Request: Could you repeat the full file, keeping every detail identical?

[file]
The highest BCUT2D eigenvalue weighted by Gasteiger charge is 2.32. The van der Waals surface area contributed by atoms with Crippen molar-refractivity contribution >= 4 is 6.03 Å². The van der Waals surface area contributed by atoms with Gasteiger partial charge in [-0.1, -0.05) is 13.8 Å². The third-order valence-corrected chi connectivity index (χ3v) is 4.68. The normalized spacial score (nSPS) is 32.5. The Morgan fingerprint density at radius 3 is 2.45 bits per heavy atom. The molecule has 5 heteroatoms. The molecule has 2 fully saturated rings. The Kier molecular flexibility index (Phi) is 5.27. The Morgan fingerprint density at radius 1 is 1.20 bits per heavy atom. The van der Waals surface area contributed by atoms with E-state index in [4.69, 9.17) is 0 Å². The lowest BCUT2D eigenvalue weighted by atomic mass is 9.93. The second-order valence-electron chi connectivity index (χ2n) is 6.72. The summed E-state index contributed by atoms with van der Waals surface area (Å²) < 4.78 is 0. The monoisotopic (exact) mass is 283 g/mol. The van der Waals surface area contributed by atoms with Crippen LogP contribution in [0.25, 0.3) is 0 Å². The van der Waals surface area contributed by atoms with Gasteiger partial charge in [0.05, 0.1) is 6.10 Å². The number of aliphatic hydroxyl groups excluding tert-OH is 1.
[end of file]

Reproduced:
The highest BCUT2D eigenvalue weighted by Gasteiger charge is 2.32. The van der Waals surface area contributed by atoms with Crippen molar-refractivity contribution >= 4 is 6.03 Å². The van der Waals surface area contributed by atoms with Gasteiger partial charge in [-0.1, -0.05) is 13.8 Å². The third-order valence-corrected chi connectivity index (χ3v) is 4.68. The normalized spacial score (nSPS) is 32.5. The Morgan fingerprint density at radius 3 is 2.45 bits per heavy atom. The molecule has 5 heteroatoms. The molecule has 2 fully saturated rings. The Kier molecular flexibility index (Phi) is 5.27. The Morgan fingerprint density at radius 1 is 1.20 bits per heavy atom. The van der Waals surface area contributed by atoms with E-state index in [4.69, 9.17) is 0 Å². The lowest BCUT2D eigenvalue weighted by atomic mass is 9.93. The second-order valence-electron chi connectivity index (χ2n) is 6.72. The summed E-state index contributed by atoms with van der Waals surface area (Å²) < 4.78 is 0. The monoisotopic (exact) mass is 283 g/mol. The van der Waals surface area contributed by atoms with Crippen LogP contribution in [0.25, 0.3) is 0 Å². The van der Waals surface area contributed by atoms with Gasteiger partial charge in [0.05, 0.1) is 6.10 Å². The number of aliphatic hydroxyl groups excluding tert-OH is 1.